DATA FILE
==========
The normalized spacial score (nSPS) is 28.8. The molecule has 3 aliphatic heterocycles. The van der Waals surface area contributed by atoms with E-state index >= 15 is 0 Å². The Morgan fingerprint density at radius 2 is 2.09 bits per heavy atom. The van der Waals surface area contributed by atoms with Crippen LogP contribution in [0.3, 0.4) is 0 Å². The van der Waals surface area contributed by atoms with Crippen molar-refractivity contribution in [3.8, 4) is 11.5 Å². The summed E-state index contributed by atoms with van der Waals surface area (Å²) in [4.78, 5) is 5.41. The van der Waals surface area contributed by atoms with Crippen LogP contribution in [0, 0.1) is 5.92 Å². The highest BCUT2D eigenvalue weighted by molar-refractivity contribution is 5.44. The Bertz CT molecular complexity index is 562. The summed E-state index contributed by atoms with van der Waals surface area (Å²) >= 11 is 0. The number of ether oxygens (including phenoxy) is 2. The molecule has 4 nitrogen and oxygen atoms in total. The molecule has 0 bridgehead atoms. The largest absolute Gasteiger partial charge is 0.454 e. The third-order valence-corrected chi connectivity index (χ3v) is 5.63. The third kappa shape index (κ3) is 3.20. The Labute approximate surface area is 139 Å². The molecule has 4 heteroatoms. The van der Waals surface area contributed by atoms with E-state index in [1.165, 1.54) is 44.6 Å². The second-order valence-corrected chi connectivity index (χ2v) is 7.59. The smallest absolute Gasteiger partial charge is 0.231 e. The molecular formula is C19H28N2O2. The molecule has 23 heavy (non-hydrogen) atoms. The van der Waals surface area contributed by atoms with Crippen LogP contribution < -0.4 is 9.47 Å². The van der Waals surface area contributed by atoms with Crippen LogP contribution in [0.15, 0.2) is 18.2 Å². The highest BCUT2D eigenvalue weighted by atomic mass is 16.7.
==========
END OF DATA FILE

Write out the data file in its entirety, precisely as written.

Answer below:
The normalized spacial score (nSPS) is 28.8. The molecule has 3 aliphatic heterocycles. The van der Waals surface area contributed by atoms with E-state index >= 15 is 0 Å². The Morgan fingerprint density at radius 2 is 2.09 bits per heavy atom. The van der Waals surface area contributed by atoms with Crippen LogP contribution in [0.3, 0.4) is 0 Å². The van der Waals surface area contributed by atoms with Crippen molar-refractivity contribution in [3.8, 4) is 11.5 Å². The summed E-state index contributed by atoms with van der Waals surface area (Å²) in [4.78, 5) is 5.41. The van der Waals surface area contributed by atoms with Crippen LogP contribution in [0, 0.1) is 5.92 Å². The highest BCUT2D eigenvalue weighted by molar-refractivity contribution is 5.44. The Bertz CT molecular complexity index is 562. The summed E-state index contributed by atoms with van der Waals surface area (Å²) >= 11 is 0. The number of ether oxygens (including phenoxy) is 2. The molecule has 4 nitrogen and oxygen atoms in total. The molecule has 0 bridgehead atoms. The largest absolute Gasteiger partial charge is 0.454 e. The third-order valence-corrected chi connectivity index (χ3v) is 5.63. The third kappa shape index (κ3) is 3.20. The Labute approximate surface area is 139 Å². The molecule has 4 heteroatoms. The van der Waals surface area contributed by atoms with E-state index in [1.165, 1.54) is 44.6 Å². The second-order valence-corrected chi connectivity index (χ2v) is 7.59. The smallest absolute Gasteiger partial charge is 0.231 e. The molecular formula is C19H28N2O2. The molecule has 23 heavy (non-hydrogen) atoms. The van der Waals surface area contributed by atoms with Crippen LogP contribution < -0.4 is 9.47 Å². The van der Waals surface area contributed by atoms with Crippen LogP contribution in [0.15, 0.2) is 18.2 Å². The highest BCUT2D eigenvalue weighted by atomic mass is 16.7.